Classification and Distribution of Orangutan
Fossil evidence suggests that till 10,000 years ago,
distribution of orangutan extended to across Java and
mainland Asia (China, Vietnam, Laos, Cambodia and
Thailand). The orangutan in Java Island may have
become extinct in the 17th century. Today,
populations are restricted to pockets of forest on the
islands of Borneo and Sumatra. Before these two
populations were classified as two subspecies but now
they are divided into two species, Borneo Orangutan: Pongo pygmaeus and Sumatara Orangutan:
Pongo abelii. The
Borneo Orangutan is further categorized into three subspecies;
p. pygmaeus (Sarawak & West Kalimantan), P. p. wurmbii
(West & Central Kalimantan) and P. p. morio (East
Kalimantan & Sabah).
The current population of orangutan in Sumatra Island is 6,500 and 54,000 in Borneo Island.
A total of 60,500
orangutans live in the world. Sabah has 11,000
orangutans in 13 populations but 62% of them live
outside of the protected areas (commercial forests). The
number of orangutan living in Danum Valley Conservation
Area is estimated at 500.
Ecology of Orangutan
The natural habitat of orangutan is limited areas of
tropical rainforest, low land Dipterocarp forest and
swamp forest at altitudes of less than 1000m. The orangutan has
a slow and long life history. Duration of life is
estimated over 50 years in the wild. The female matures
sexually at about ten years old and male matures around
15 years old. The female has a baby every six or nine years.
Therefore its reproductive speed is the slowest in mammals
and this is one of the reasons the orangutan is in danger of
extinction. A remarkable characteristic of the orangutan
is that it is the largest arboreal mammal (Adult Female: 35 kg, Adult
Male: 80 kg) living on earth.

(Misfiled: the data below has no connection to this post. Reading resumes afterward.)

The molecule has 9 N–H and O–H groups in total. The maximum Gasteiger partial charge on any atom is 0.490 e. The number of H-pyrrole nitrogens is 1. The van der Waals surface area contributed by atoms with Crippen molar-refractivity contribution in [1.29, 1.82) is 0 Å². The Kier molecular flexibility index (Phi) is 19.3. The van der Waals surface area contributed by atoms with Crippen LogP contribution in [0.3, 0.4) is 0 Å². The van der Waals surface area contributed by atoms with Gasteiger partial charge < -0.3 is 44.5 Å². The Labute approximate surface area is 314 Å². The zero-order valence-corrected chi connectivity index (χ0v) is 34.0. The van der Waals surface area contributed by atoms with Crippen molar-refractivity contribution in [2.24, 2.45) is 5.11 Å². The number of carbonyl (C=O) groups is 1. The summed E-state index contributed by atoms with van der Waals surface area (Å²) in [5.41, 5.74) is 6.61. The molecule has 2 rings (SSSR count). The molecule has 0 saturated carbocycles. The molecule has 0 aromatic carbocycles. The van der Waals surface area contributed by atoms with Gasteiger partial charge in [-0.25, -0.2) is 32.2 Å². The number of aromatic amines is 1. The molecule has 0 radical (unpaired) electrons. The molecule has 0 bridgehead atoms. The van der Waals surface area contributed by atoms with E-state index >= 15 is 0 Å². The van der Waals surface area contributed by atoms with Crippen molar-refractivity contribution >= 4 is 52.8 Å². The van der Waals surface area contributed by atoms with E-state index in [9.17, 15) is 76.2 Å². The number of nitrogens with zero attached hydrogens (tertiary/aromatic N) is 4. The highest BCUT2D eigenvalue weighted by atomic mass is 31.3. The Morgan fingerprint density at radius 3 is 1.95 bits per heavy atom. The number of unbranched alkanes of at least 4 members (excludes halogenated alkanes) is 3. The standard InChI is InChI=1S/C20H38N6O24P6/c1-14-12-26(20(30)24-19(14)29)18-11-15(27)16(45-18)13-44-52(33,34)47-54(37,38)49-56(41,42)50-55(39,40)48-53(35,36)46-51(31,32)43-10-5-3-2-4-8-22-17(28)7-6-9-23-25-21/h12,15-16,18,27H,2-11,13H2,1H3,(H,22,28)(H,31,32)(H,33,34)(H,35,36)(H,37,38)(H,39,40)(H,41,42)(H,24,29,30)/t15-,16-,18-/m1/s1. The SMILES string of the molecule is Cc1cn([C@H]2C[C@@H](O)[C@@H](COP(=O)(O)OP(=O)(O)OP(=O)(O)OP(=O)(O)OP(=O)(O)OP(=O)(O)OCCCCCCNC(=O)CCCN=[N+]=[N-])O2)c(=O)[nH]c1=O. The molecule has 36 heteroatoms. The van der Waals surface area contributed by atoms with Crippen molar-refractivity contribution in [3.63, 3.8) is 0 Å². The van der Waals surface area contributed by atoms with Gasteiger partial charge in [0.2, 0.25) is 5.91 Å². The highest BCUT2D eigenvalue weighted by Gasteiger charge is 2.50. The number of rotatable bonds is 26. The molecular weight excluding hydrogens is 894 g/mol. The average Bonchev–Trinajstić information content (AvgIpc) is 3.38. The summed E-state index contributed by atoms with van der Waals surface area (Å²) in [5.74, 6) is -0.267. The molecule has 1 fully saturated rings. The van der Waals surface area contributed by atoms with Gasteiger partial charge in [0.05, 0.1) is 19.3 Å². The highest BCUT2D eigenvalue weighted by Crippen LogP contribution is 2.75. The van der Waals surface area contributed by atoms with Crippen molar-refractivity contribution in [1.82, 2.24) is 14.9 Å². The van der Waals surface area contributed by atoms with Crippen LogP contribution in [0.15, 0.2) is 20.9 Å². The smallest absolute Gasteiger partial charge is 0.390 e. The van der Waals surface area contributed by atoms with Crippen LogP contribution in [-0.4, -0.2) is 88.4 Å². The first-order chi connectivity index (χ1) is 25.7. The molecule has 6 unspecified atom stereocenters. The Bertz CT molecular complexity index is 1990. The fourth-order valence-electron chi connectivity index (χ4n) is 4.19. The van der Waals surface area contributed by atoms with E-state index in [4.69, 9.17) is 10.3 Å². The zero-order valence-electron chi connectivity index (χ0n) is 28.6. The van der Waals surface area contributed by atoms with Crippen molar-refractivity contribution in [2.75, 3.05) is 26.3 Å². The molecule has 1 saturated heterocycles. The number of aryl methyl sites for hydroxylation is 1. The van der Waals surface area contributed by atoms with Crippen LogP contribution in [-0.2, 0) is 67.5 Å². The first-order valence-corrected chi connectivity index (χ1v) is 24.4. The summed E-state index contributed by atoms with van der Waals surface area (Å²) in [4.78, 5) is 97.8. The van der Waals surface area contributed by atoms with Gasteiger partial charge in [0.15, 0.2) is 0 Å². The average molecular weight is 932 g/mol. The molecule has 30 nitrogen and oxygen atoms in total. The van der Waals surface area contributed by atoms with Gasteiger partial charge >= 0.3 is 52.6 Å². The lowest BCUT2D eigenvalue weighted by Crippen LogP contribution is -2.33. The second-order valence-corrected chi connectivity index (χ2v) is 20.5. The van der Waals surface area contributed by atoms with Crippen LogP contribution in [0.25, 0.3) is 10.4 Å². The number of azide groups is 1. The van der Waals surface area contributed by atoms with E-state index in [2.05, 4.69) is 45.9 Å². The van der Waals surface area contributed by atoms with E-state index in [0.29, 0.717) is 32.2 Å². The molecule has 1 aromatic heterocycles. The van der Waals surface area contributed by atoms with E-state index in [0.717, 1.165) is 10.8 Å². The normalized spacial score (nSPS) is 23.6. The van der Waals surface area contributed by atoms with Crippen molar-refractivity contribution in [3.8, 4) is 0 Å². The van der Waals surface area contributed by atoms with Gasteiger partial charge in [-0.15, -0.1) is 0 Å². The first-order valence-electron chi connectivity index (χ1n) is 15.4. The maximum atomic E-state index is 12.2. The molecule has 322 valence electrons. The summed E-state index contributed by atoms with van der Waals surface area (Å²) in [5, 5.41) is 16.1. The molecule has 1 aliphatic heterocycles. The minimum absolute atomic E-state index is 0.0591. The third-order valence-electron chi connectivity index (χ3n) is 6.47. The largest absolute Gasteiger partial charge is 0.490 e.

The orangutan is a fruit-eating animal and loves fruits of
wild durian, wild mangosteen, ficus and so on. However
in the primary forest in Borneo where there are “long period of
scarcity of fruits”, sometimes over several years, the
orangutan then depends on young leaves and barks for
food. They also feed ants and
termites but they hardly eat vertebrates.
The orangutan stays on trees, sometimes over 30m above
the ground, as there are fewer predators, especially in
Borneo. They use leaves to make rainhats and branches as
well as foliage too for roofs over the sleeping nests
every night. The baby sleeps with the mother in the same nest
while the young and the adults make their own nest and sleep
Sociality of The Orangutan
The orangutans are generally passive but can be
territorial and aggressive towards
other orangutans. The adult male
orangutan has a unique social and physical system named “Bimaturism”.
There are two types of adult male, “Flanged Male” and “Unflanged
Male”. The Flanged Male has a remarkable secondary sexual
characteristics such as large body size (twice than
adult female), cheek flanges and throat-pouch.
Flanged Male is very aggressive towards the Flanged Male
while it is tolerant towards the Unflanged Male. The Unflanged males
will try to mate with any female and may succeed in
forcibly copulating with her if she is also immature and
not strong enough to fend him off. Mature females can
easily fend off their immature suitors, preferring to
mate with a flanged male.
Extinction and Conservation of Orangutan
The number of Orangutan decreased over 40% in the twentieth
century due to habitat destruction and poaching.
Previous logging activities and oil palm plantation had
great influence on the decrease of the orangutan. In the
longer term, this loss of habitat may cause the
population to decline further. When adult females are
killed, the babies will be sold and the skull of the
dead will be used to create as a souvenir that are sold
We need to cultivate the knowledge of people to
be part of the world’s largest primate rescue and
rehabilitation project and help save the orangutan from
extinction. Rehabilitation programs from the government
in Malaysian and other NGOs have contributed to conserve
Our sincere appreciation to Dr Noko Kuze and her team for
the generous contribution on the research information and
pictorial of the orangutan in Danum Valley Conservation
Area for the purpose of the development of this webpage.